Fenty is struggling partly because many black voters feel that he hoodwinked them when he ran for mayor four years ago. Based on his remarkable face-to-face campaign effort in 2006, when he knocked on almost every door in the city, voters expected him to be a more humane, accessible version of the previous mayor, the wonky and equally results-oriented Tony Williams. Fenty swept every precinct by convincing people that he’d continue the improvements in city services and finances ushered in by Williams, while being more receptive to precisely the concerns about gentrification, poverty and inclusiveness that are tripping him up now.
Last week Post columnist Courtland Milloy wrote about Mayor Fenty’s snubbing of black women. Even those who campaigned for him in 2006 are turning away from him in 2010.
By Courtland Milloy
Wednesday, August 25, 2010; B01
How did D.C. Mayor Adrian M. Fenty lose the love of so many black women — the most faithful and forgiving constituents a black man in public office can have? The answer: He worked at it, went out of his way to snub and disrespect even the most revered sisters of distinction.
They include Dorothy I. Height, president emeritus of the National Council of Negro Women, who died this year; Maya Angelou, the poet; Susan L. Taylor, editor of Essence magazine; Oracene Price, mother of tennis greats Venus and Serena Williams; and former D.C. first lady Cora Masters Barry, founder of the Southeast Washington Tennis and Learning Center.
The list goes on and on.
A year ago, two meetings were scheduled between Fenty, Height and the others. The women were concerned that he was using a legal ruse to take the tennis center from Barry and turn the operation over to one of his fraternity brothers.
Both meetings were canceled at the last minute, with Fenty claiming that the women called it off and the women saying they were snubbed by him.
Whom are you going to believe?
“Dr. Maya Angelou and I were scheduled to meet with the mayor on the 28th of August and on the 31st of August,” Height, who was 98 at the time, told reporters afterward. She didn’t mention the other women lest they get caught up in petty D.C. politics. “It didn’t happen because the meetings were canceled. Well, we were disappointed.”
You hear that word a lot about Fenty. It’s as if black women had let down their natural guard against disappointment and allowed themselves to be fooled by a man they thought really cared about them.
“I just don’t understand him,” said Joan Ellis Tillman, 76, a longtime grass-roots political activist, sounding bewildered. “I worked hard for Fenty, and as soon as he became mayor he starts acting like he doesn’t know me.”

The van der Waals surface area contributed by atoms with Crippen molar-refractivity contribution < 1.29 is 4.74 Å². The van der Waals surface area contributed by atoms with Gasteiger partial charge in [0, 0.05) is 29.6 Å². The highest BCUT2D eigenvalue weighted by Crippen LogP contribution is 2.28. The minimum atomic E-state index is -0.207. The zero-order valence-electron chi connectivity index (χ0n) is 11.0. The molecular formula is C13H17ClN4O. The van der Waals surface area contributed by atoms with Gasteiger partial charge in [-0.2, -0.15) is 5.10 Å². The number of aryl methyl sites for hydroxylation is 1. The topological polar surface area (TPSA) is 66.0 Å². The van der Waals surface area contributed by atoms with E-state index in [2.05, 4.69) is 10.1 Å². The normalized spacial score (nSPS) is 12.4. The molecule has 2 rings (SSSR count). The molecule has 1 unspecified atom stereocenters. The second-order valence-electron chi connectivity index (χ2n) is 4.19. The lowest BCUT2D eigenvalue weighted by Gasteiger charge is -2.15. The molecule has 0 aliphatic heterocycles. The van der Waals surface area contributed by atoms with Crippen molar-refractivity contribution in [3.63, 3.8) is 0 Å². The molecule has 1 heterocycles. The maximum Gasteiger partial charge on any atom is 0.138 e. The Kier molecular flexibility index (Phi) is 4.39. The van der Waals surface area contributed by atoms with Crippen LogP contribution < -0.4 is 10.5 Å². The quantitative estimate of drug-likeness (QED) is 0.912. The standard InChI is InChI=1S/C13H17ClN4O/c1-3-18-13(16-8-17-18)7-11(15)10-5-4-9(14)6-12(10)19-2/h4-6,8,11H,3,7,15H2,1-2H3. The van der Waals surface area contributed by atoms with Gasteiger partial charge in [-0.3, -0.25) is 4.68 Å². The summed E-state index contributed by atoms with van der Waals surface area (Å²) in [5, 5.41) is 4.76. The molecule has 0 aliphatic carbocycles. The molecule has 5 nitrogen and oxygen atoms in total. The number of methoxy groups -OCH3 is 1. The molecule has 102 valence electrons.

Complaints about Fenty’s abrasive personality must be put in context. For many black women, his dismissiveness is not just a personal affront but a quality reflected throughout much of his government; his arrogance is just the coldness of his policies personified.
Milloy also states in his column that Mayor Fenty is now going door to door trying to win back those disaffected voters. I’ve even heard one of his campaign ads on the radio stating that he’s made mistakes. But will the ads and the door to door visits work?
Last week, the 39-year-old mayor kicked off a “humility” tour, knocking on doors and making telephone calls, trying to win back the disaffected.
Sorry, but the new breed, post-racial brother just doesn’t get it. Fool a black woman once, shame on you. And that’s it. No fool me twice. She won’t hate you; she just won’t vote for you again.
What black women wanted from Fenty in exchange for their support could not have been clearer to anyone who heard them speak at candidate forums, coffee klatches, neighborhood association meetings, church socials and the like.
Fix decrepit school buildings, update equipment and supplies, get disruptive students out of the classrooms and hallways and find some way to educate them, in spite of their self-destructive ways, someplace else.
And if there was any way to help those stressed-out, two-job-holding mothers to get more involved in their children’s education, they would appreciate it more than he could ever know.
They didn’t ask him to start closing schools or to embark on a campaign of firing seasoned black teachers. And when he started taking credit for academic improvements that were already underway when he took office, they were too through with him.
“I guess his head got too big, but I really don’t know what happened to him,” said Ethel Delaney Lee, 84, another disaffected Fenty supporter.